A GPS tracking unit is a device that uses the Global Positioning System to determine the precise location of a vehicle, person, or other asset to which it is attached and to record the position of the asset at regular intervals. The recorded location data can be stored within the tracking unit, or it may be transmitted to a central location data base, or internet-connected computer, using a cellular (GPRS or SMS), radio, or satellite modem embedded in the unit. This allows the asset's location to be displayed against a map backdrop either in real time or when analysing the track later, using GPS tracking software.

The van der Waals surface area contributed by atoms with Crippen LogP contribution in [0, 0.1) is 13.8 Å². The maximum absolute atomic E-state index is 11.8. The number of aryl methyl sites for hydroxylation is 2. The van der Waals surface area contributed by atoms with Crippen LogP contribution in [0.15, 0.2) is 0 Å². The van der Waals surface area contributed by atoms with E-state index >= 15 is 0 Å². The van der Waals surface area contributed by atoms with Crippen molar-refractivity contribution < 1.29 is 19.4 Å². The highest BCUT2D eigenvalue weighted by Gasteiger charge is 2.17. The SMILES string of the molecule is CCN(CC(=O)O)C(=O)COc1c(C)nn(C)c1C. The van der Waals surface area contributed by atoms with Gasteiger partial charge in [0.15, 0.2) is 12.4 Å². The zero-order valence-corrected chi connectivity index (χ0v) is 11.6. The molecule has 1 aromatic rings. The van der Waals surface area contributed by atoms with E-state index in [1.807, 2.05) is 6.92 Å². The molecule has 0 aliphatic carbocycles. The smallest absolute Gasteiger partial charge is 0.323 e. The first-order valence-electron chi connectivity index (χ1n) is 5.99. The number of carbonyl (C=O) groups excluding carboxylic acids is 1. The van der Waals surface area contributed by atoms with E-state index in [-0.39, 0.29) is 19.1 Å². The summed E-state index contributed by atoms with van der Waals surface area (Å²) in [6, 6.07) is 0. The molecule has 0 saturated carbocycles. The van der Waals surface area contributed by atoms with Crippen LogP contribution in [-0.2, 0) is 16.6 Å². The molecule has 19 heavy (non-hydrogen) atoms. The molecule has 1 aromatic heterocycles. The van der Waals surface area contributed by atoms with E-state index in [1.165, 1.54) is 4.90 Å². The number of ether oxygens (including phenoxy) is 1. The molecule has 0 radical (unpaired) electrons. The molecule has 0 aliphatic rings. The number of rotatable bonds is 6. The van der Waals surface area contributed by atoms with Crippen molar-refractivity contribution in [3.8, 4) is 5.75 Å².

The GPS system currently has 31 active satellites in orbits inclined 55 degrees to the equator. The satellites orbit about 20,000km from the earth's surface and make two orbits per day. The orbits are designed so that there are always 6 satellites in view, from most places on the earth.
A GPS operates independently of the user’s internet connection or telephone signal. However, their presence increases the effectiveness of GPS positioning.